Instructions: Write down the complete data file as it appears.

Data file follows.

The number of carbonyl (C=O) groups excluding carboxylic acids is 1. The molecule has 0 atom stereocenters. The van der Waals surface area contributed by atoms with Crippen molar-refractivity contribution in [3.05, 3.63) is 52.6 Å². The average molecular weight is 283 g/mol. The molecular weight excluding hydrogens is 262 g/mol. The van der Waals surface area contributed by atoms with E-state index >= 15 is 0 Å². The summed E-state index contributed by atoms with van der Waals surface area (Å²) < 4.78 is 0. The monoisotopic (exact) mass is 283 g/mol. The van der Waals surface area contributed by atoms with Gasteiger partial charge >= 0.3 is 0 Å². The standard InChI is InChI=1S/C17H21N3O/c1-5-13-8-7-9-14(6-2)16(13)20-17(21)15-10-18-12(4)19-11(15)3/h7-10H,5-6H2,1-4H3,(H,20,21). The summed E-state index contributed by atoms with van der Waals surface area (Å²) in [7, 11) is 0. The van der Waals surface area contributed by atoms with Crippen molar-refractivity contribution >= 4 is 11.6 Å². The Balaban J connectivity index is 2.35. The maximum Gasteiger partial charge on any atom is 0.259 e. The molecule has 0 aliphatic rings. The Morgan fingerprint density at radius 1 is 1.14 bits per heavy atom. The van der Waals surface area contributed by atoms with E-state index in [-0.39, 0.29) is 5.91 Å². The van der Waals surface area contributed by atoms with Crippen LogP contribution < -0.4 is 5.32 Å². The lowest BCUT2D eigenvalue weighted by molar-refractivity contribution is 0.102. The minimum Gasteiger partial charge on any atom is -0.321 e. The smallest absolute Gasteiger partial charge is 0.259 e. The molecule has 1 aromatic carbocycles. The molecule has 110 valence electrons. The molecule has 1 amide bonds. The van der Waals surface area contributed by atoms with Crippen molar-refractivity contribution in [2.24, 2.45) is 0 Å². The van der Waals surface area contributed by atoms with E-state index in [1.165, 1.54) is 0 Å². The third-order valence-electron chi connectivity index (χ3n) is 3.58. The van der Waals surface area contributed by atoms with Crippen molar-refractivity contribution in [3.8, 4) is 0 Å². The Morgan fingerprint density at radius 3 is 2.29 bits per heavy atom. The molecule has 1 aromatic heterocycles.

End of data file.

The number of carbonyl (C=O) groups excluding carboxylic acids is 1. The molecule has 0 atom stereocenters. The van der Waals surface area contributed by atoms with Crippen molar-refractivity contribution in [3.05, 3.63) is 52.6 Å². The average molecular weight is 283 g/mol. The molecular weight excluding hydrogens is 262 g/mol. The van der Waals surface area contributed by atoms with E-state index >= 15 is 0 Å². The summed E-state index contributed by atoms with van der Waals surface area (Å²) < 4.78 is 0. The monoisotopic (exact) mass is 283 g/mol. The van der Waals surface area contributed by atoms with Gasteiger partial charge >= 0.3 is 0 Å². The standard InChI is InChI=1S/C17H21N3O/c1-5-13-8-7-9-14(6-2)16(13)20-17(21)15-10-18-12(4)19-11(15)3/h7-10H,5-6H2,1-4H3,(H,20,21). The summed E-state index contributed by atoms with van der Waals surface area (Å²) in [7, 11) is 0. The van der Waals surface area contributed by atoms with Crippen molar-refractivity contribution >= 4 is 11.6 Å². The Balaban J connectivity index is 2.35. The maximum Gasteiger partial charge on any atom is 0.259 e. The molecule has 0 aliphatic rings. The Morgan fingerprint density at radius 1 is 1.14 bits per heavy atom. The van der Waals surface area contributed by atoms with E-state index in [-0.39, 0.29) is 5.91 Å². The van der Waals surface area contributed by atoms with Crippen LogP contribution < -0.4 is 5.32 Å². The lowest BCUT2D eigenvalue weighted by molar-refractivity contribution is 0.102. The minimum Gasteiger partial charge on any atom is -0.321 e. The smallest absolute Gasteiger partial charge is 0.259 e. The molecule has 1 aromatic carbocycles. The molecule has 110 valence electrons. The molecule has 1 amide bonds. The van der Waals surface area contributed by atoms with Crippen molar-refractivity contribution in [2.24, 2.45) is 0 Å². The van der Waals surface area contributed by atoms with E-state index in [1.165, 1.54) is 0 Å². The third-order valence-electron chi connectivity index (χ3n) is 3.58. The van der Waals surface area contributed by atoms with Crippen molar-refractivity contribution in [3.8, 4) is 0 Å². The Morgan fingerprint density at radius 3 is 2.29 bits per heavy atom. The molecule has 1 aromatic heterocycles.